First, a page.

(WASHINGTON) — The start of the 118th Congress may be remembered for the already historic, and ongoing, vote to elect a new House speaker — which, for the first time in a century, is taking multiple rounds and multiple days.
But there were other “firsts” as the members-elect of the House and Senate gathered in Washington, D.C.
Below, a look at some of the most notable — though there are more.
Rep. Hakeem Jeffries, the incoming House minority leader, was nominated on Tuesday to repeated, enthusiastic applause as the Democrats’ choice to be House speaker — the first Black lawmaker to be so-chosen and the first Black lawmaker to head a major party.
Jeffries, of New York, was first elected in 2012 and previously served in other posts in Democratic leadership.
He took the top spot after Speaker Nancy Pelosi announced in November that she would step down from her role.
“Hakeem Jeffries’ elevation as House Democratic leader is a turning point in the history of the United States Congress,” Senate Majority Leader Chuck Schumer said in November.
Most women lawmakers ever
According to the Pew Research Center, 28% of the incoming lawmakers in Congress are women, which is the most ever. Those 153 members, which include some non-voting roles, compare to 96 in the Congress that ended in 2013.
There are 128 women in the House and 25 in the Senate, both of which set or tie records.
Among those lawmakers is Rep. Marcy Kaptur, D-Ohio, who is now the longest-serving woman in Congress’ history. She was first elected in 1983 — 40 years ago.
A first-ever female Senate president pro tempore
In the Senate on Tuesday, another woman broke a barrier when Sen. Patty Murray, D-Wash., was sworn in as president pro tempore, the second highest-ranking official in the chamber. Murray has served since 1993 and succeeds Vermont Sen. Patrick Leahy, who retired.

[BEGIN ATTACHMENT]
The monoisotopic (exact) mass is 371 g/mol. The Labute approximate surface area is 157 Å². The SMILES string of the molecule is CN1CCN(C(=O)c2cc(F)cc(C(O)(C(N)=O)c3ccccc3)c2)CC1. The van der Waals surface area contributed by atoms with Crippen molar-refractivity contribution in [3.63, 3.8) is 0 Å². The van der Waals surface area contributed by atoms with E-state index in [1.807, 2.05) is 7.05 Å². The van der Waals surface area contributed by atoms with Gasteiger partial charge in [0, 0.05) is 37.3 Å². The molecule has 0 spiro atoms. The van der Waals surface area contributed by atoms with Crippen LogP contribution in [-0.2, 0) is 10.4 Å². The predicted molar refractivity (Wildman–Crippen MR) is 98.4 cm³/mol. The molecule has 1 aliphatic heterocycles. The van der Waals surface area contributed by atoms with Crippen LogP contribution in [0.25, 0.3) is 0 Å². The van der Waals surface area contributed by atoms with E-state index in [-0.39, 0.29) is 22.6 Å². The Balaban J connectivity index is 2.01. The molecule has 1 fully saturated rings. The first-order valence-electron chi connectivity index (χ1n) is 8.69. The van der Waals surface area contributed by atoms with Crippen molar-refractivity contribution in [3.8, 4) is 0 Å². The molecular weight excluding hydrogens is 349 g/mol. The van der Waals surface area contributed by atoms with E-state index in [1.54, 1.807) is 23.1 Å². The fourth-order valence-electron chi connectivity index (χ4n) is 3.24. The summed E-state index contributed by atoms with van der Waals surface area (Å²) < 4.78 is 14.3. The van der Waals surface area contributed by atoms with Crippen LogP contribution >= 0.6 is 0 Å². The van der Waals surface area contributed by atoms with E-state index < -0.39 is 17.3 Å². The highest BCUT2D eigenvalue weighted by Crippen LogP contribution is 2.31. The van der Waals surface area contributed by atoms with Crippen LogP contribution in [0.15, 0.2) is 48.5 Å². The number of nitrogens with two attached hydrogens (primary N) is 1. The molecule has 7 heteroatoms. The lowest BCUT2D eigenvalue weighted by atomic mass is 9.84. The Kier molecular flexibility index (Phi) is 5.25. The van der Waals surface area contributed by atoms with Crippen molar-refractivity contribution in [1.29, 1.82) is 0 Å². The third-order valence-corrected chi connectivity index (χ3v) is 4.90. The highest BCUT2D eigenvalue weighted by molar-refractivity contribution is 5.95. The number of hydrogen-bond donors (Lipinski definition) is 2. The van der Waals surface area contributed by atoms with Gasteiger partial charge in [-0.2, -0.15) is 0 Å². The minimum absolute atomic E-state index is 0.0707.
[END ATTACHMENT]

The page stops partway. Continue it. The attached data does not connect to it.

“It’s not lost on me the significance of what it means to be the first woman to serve in this role. This is another sign that slowly but surely, Congress is looking more like America,” Murray wrote on Twitter after being sworn in by Vice President Kamala Harris, who is the first woman, first Black person and first person of Asian descent in her role.
A first-in-a-century failed vote
Before Tuesday, the last time a vote for House speaker took multiple rounds and multiple days was 1923, when Frederick Huntington Gillett was elected in late December of that year.
House Republican leader Kevin McCarthy, who unsuccessfully sought the speakership in 2015, has been stymied so far by a minority of his conference but insists he will ultimately win a majority to lead the chamber.
Most GOP members support him, but some hardliners have alternatively backed Reps. Andy Biggs and Jim Jordan instead, leaving the speaker’s chair unfilled.
The House adjourned late Tuesday and will resume business on Wednesday at noon.
First Gen Z member
Among the newly elected representatives is Maxwell Frost, a 25-year-old Florida Democrat, who is poised to be sworn in as the first Gen Z member of Congress.
“I think we’re in this politics now where people are scared to talk about their North Star,” Frost told ABC “This Week” co-anchor Jonathan Karl recently. “And I think it’s important that we not lose sight of that — health care for everybody, ending gun violence, combating the climate crisis. These things are really important. And even though we’re not going to get it next year, you can’t take a first step in a journey if you don’t know where you’re going.”
Other firsts: LGBTQ, Latino, women lawmakers
In Vermont, former state Sen. Becca Balint is about to become the first woman and first openly LGBTQ person sworn in to represent the House from her state.
Meanwhile California and Oregon saw or will soon see the swearing-in of their first Latino and Latina lawmakers elected in Congress: Democratic Sen. Alex Padillo and Reps. Andrea Salinas, a Democrat, and Republican Lori Chavez-DeRemer, respectively.
And in New York, George Santos, who won the first congressional race between two openly gay people, has said he plans to soon take his seat representing his state’s 3rd Congressional District despite a cloud of controversy and legal troubles.
While newly elected senators were sworn in on Tuesday, the House cannot swear in its members until after a speaker is chosen.
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